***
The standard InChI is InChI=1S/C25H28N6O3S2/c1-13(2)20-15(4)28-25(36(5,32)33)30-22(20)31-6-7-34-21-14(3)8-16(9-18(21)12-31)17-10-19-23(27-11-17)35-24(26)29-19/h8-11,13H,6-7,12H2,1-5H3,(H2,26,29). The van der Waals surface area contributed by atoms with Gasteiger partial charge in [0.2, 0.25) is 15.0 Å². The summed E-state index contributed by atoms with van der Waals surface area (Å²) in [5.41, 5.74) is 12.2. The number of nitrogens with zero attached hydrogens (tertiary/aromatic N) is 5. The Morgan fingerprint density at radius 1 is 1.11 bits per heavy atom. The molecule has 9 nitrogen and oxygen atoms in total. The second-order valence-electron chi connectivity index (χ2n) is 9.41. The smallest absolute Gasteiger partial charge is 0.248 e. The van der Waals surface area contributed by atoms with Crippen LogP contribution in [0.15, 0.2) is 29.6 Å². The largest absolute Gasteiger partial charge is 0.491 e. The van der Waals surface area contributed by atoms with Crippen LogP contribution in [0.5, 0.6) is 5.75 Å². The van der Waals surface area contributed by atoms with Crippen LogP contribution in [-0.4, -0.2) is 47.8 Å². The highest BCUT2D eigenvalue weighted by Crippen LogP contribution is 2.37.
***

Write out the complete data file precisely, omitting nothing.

The standard InChI is InChI=1S/C25H28N6O3S2/c1-13(2)20-15(4)28-25(36(5,32)33)30-22(20)31-6-7-34-21-14(3)8-16(9-18(21)12-31)17-10-19-23(27-11-17)35-24(26)29-19/h8-11,13H,6-7,12H2,1-5H3,(H2,26,29). The van der Waals surface area contributed by atoms with Gasteiger partial charge in [0.2, 0.25) is 15.0 Å². The summed E-state index contributed by atoms with van der Waals surface area (Å²) in [5.41, 5.74) is 12.2. The number of nitrogens with zero attached hydrogens (tertiary/aromatic N) is 5. The Morgan fingerprint density at radius 1 is 1.11 bits per heavy atom. The molecule has 9 nitrogen and oxygen atoms in total. The second-order valence-electron chi connectivity index (χ2n) is 9.41. The smallest absolute Gasteiger partial charge is 0.248 e. The van der Waals surface area contributed by atoms with Crippen LogP contribution in [0.15, 0.2) is 29.6 Å². The largest absolute Gasteiger partial charge is 0.491 e. The van der Waals surface area contributed by atoms with Crippen LogP contribution in [0.5, 0.6) is 5.75 Å². The van der Waals surface area contributed by atoms with Crippen LogP contribution in [-0.4, -0.2) is 47.8 Å². The highest BCUT2D eigenvalue weighted by Crippen LogP contribution is 2.37.